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This derivative lawsuit settlement is separate from, but related to, the previously announced 5 million settlement of the Comverse Technology options backdating-related securities class action lawsuit (about which refer here).The bulk of the derivative lawsuit settlement consists of the previously disclosed agreement of Comverse’s former CEO Kobi Alexander to pay Comverse million to be applied to the class action lawsuit settlement.Three former Comverse Technology executives are facing criminal and civil charges for fraudulently backdating millions of stock options.Former CEO Jacob "Kobi" Alexander, former CFO David Kreinberg and former General Counsel William F.Due to his absence in Namibia, the arrangements for his payment of the million are complicated, and are set out in a separate agreement (here).

"The Justice Department is determined to see that our markets operate fairly and honestly," Paul J. According to the DOJ complaint, Alexander, Kreinberg and Sorin pocketed millions in profits through their backdating scheme while issuing false and misleading financial statements to stockholders about the real value of the options. The Do J and the SEC claim Alexander, Kreinberg and Sorin fraudulently backdated options awarded under various Comverse stock option plans to days when the stock was trading at periodic low points.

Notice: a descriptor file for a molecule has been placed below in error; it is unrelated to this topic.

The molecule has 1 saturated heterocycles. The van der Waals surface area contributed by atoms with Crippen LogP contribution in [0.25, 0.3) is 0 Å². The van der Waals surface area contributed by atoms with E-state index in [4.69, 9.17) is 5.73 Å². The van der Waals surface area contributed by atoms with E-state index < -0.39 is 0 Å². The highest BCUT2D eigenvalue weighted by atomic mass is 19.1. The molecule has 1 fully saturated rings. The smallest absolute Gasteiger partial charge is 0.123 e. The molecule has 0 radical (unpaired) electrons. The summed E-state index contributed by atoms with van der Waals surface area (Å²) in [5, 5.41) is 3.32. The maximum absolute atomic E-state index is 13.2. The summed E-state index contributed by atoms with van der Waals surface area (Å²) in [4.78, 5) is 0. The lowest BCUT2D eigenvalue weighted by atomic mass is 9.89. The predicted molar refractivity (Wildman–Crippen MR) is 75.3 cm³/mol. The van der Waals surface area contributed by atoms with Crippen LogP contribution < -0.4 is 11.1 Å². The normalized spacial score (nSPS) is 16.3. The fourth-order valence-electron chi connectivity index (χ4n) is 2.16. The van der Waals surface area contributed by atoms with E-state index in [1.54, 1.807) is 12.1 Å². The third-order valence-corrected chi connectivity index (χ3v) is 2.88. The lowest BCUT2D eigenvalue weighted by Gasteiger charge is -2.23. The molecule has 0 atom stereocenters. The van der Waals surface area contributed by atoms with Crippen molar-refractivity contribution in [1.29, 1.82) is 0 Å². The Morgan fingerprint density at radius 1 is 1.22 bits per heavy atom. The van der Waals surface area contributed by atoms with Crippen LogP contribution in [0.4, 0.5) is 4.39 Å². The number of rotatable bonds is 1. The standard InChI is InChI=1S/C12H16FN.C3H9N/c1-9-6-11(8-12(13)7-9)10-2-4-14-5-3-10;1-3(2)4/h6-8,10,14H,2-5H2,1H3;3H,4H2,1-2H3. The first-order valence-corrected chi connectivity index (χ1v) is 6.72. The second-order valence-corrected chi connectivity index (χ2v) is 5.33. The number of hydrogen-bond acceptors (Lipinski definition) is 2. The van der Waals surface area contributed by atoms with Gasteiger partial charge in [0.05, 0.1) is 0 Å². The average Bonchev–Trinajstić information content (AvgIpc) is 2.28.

The derivative lawsuit stipulation of settlement (which can be found here), is dated December 17, 2009, the same day as the class action lawsuit settlement was announced.

The settlement consists of a number of different components, the most significant of which is Alexander’s agreement to pay the million to Comverse.

How can company executives hide a stock option backdating scheme from directors, auditors and investors? attorney's office after the maker of voice-mail software discovered errors in stock-option accounting and three top executives had resigned.

The government's criminal and civil complaints filed last week against three former executives of Comverse Technology Inc., offer possible answers, detailing how the trio allegedly engaged in a concerted scheme of deceit to avoid detection. is trying to extradite him to face charges related to stock-option backdating. Federal prosecutors ramped up their attack on alleged stock option fraud Wednesday, charging that former executives of a voicemail technology company awarded options to phantom employees, then shifted those awards to a "slush fund" to reward favored workers. The May 2 request relates to grants dating to 1995, Comverse said Thursday in a Securities and Exchange Commission filing.